The ability to summarize evaluates one’s understanding of a given piece of text or a language.

Perhaps the best test of a man’s intelligence is his capacity for making a summary

— Lytton Strachey

Hence, summarization is a fairly significant concept in NLP. I have already covered summarization as a whole and abstractive summarization along with its implementation using Transformers in this post. Consider giving it a read if you are interested in getting a brief background on this task; the PEGASUS model is trained on the Transformer architecture.

In this article, we will discuss a recent paper, “PEGASUS: Pre-training with Extracted Gap-sentences for Abstractive Summarization” proposed by Google AI which is supposed to appear in ICML 2020.

PEGASUS: Pre-training with Extracted Gap-Sentences for Abstractive Summarization

Like any other sequence transduction task, PEGASUS, too, implements the seq2seq architecture. However, the novelty of this architecture lies in its self-supervised pre-training objective.

Self-Supervised Learning is the new cool in Deep Learning. It essentially removes the dependency of data on labeled samples and makes a huge amount of unexplored, unlabelled data accessible for training.

Combination of Transformer-based models with self-supervised pre-training (e.g., BERTGPT-2RoBERTaXLNetALBERTT5ELECTRA), has proven to be immensely effective in overall Language Modeling tasks.

Gap Sentences Generation (GSG): Self-Supervised Objective for Summarization

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Self-Supervised Pre-training in PEGASUS

The main idea behind this objective is the assumption that, closer the pre-training self-supervised objective is to the final downstream task, the better the fine-tuning performance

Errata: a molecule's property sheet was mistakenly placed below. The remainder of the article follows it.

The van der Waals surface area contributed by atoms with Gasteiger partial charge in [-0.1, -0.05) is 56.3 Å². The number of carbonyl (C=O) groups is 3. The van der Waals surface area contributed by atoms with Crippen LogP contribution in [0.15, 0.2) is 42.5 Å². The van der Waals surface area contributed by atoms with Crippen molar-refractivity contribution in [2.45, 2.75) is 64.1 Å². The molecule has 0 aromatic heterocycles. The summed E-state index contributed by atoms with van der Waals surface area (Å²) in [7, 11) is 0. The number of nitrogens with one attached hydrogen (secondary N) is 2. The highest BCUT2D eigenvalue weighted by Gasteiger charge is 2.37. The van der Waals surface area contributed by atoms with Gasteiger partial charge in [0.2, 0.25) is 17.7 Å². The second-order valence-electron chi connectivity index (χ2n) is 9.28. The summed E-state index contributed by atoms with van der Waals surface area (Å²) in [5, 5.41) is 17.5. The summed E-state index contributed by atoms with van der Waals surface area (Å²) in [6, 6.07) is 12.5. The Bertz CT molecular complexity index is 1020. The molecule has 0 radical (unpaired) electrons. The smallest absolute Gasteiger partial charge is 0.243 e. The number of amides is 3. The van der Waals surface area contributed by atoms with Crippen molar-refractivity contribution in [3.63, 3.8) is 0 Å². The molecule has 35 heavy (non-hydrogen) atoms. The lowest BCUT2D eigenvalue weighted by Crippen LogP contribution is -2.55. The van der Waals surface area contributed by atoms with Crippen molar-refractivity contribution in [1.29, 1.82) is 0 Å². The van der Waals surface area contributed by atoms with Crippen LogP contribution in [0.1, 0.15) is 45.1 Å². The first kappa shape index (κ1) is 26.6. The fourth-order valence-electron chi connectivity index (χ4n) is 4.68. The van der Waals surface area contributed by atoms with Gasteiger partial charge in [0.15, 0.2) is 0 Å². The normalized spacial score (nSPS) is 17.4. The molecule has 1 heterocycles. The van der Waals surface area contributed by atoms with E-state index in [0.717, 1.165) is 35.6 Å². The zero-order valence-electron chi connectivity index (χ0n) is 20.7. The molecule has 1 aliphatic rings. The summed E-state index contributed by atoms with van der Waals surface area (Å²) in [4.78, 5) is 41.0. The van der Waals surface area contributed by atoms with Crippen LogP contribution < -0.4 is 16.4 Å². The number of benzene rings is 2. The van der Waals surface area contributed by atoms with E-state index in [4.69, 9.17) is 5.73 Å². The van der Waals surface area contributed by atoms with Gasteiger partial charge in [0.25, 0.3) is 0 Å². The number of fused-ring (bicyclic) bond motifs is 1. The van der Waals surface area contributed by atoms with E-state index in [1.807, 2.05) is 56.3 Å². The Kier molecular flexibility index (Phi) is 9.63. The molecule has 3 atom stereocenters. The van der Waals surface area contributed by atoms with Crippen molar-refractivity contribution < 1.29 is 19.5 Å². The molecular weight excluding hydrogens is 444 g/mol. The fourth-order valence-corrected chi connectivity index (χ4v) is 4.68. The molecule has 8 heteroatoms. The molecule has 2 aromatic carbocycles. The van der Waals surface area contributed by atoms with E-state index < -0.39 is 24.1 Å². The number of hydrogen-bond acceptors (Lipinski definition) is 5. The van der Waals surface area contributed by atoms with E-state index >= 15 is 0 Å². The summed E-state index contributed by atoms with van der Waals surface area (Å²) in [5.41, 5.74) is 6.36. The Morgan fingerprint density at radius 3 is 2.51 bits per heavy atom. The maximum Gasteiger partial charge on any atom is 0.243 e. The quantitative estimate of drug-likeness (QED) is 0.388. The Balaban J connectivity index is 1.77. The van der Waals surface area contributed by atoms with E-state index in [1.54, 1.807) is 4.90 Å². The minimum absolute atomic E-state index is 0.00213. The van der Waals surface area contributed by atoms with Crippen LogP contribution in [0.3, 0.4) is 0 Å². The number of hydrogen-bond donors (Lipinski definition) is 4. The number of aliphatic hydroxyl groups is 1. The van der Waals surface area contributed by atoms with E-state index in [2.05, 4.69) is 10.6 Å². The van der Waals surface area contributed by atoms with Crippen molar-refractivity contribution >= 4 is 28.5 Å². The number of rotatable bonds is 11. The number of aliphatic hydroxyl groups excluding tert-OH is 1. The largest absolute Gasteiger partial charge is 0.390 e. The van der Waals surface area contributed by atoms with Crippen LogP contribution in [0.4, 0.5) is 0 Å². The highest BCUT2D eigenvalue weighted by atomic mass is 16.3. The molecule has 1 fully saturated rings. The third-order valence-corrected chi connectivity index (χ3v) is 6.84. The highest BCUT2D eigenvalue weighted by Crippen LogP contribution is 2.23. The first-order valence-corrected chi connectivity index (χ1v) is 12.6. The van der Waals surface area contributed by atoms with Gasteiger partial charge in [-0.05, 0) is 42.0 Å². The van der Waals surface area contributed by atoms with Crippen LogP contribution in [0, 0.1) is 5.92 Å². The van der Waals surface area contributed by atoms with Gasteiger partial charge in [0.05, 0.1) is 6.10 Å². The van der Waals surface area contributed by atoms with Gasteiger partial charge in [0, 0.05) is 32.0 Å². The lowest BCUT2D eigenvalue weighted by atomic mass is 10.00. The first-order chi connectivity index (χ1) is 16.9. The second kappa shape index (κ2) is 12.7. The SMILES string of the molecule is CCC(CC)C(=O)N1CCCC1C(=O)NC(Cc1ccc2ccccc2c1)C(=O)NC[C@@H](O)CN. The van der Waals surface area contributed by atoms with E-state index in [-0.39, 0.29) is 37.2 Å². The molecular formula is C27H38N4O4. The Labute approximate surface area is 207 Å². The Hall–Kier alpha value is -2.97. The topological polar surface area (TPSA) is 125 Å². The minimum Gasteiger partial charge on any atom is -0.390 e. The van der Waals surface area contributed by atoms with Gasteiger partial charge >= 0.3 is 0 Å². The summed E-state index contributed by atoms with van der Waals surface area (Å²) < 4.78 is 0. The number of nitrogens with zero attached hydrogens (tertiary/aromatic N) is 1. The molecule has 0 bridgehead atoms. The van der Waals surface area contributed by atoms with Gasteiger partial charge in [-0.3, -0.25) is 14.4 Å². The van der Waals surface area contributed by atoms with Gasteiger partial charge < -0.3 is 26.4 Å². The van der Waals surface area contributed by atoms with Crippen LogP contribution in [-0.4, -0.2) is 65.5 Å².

Thus, in PEGASUS, complete sentences are removed from a document (i.e. they are ‘masked’), and the model is trained to predict these sentences as shown in the figure. The authors admit that this task seems nearly impossible, even for humans for a matter of fact. But such training elicits a higher sense of understanding for the generation of sentences that have an instance of the original document; thus supporting their assumption. This task is coined as Gap Sentence Generation (GSG).

As an addition to this, the authors assert that choosing the most important sentences from the document for masking works best. This is done by finding sentences that are the most similar to the complete document according to a metric called ROUGE (which is usually used to evaluate the quality of a summary in summarization tasks).

#machine-learning #towards-data-science #artificial-intelligence #deep-learning #nlp #deep learning

PEGASUS: Google’s State of  the Art Abstractive Summarization Model
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